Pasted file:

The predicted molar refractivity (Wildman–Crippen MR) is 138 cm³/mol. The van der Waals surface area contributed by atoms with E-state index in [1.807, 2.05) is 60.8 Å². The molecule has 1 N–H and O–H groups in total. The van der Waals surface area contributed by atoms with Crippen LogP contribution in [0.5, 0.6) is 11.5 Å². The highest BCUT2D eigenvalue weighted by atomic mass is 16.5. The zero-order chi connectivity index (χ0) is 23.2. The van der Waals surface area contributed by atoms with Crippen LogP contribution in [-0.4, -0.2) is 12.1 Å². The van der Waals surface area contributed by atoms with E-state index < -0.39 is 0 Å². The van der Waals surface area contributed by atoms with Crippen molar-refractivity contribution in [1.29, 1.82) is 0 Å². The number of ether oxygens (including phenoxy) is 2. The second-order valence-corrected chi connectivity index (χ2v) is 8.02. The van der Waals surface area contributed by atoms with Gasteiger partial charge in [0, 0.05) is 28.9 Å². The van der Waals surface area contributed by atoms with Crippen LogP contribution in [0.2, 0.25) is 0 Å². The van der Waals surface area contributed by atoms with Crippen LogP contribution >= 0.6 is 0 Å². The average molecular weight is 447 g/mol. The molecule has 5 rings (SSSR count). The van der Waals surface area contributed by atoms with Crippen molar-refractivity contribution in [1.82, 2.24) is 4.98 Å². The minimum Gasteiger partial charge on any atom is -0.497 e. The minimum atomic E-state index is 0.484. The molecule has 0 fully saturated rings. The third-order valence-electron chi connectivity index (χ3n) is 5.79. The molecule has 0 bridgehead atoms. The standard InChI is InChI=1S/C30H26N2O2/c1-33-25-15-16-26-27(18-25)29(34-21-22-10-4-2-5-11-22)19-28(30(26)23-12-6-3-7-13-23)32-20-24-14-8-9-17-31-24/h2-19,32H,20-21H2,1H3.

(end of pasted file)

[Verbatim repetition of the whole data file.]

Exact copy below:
The predicted molar refractivity (Wildman–Crippen MR) is 138 cm³/mol. The van der Waals surface area contributed by atoms with E-state index in [1.807, 2.05) is 60.8 Å². The molecule has 1 N–H and O–H groups in total. The van der Waals surface area contributed by atoms with Crippen LogP contribution in [0.5, 0.6) is 11.5 Å². The highest BCUT2D eigenvalue weighted by atomic mass is 16.5. The zero-order chi connectivity index (χ0) is 23.2. The van der Waals surface area contributed by atoms with Crippen LogP contribution in [-0.4, -0.2) is 12.1 Å². The van der Waals surface area contributed by atoms with E-state index < -0.39 is 0 Å². The van der Waals surface area contributed by atoms with Crippen molar-refractivity contribution in [1.29, 1.82) is 0 Å². The number of ether oxygens (including phenoxy) is 2. The second-order valence-corrected chi connectivity index (χ2v) is 8.02. The van der Waals surface area contributed by atoms with Gasteiger partial charge in [0, 0.05) is 28.9 Å². The van der Waals surface area contributed by atoms with Crippen LogP contribution in [0.2, 0.25) is 0 Å². The van der Waals surface area contributed by atoms with Crippen LogP contribution >= 0.6 is 0 Å². The average molecular weight is 447 g/mol. The molecule has 5 rings (SSSR count). The van der Waals surface area contributed by atoms with Crippen molar-refractivity contribution in [1.82, 2.24) is 4.98 Å². The minimum Gasteiger partial charge on any atom is -0.497 e. The minimum atomic E-state index is 0.484. The molecule has 0 fully saturated rings. The third-order valence-electron chi connectivity index (χ3n) is 5.79. The molecule has 0 bridgehead atoms. The standard InChI is InChI=1S/C30H26N2O2/c1-33-25-15-16-26-27(18-25)29(34-21-22-10-4-2-5-11-22)19-28(30(26)23-12-6-3-7-13-23)32-20-24-14-8-9-17-31-24/h2-19,32H,20-21H2,1H3.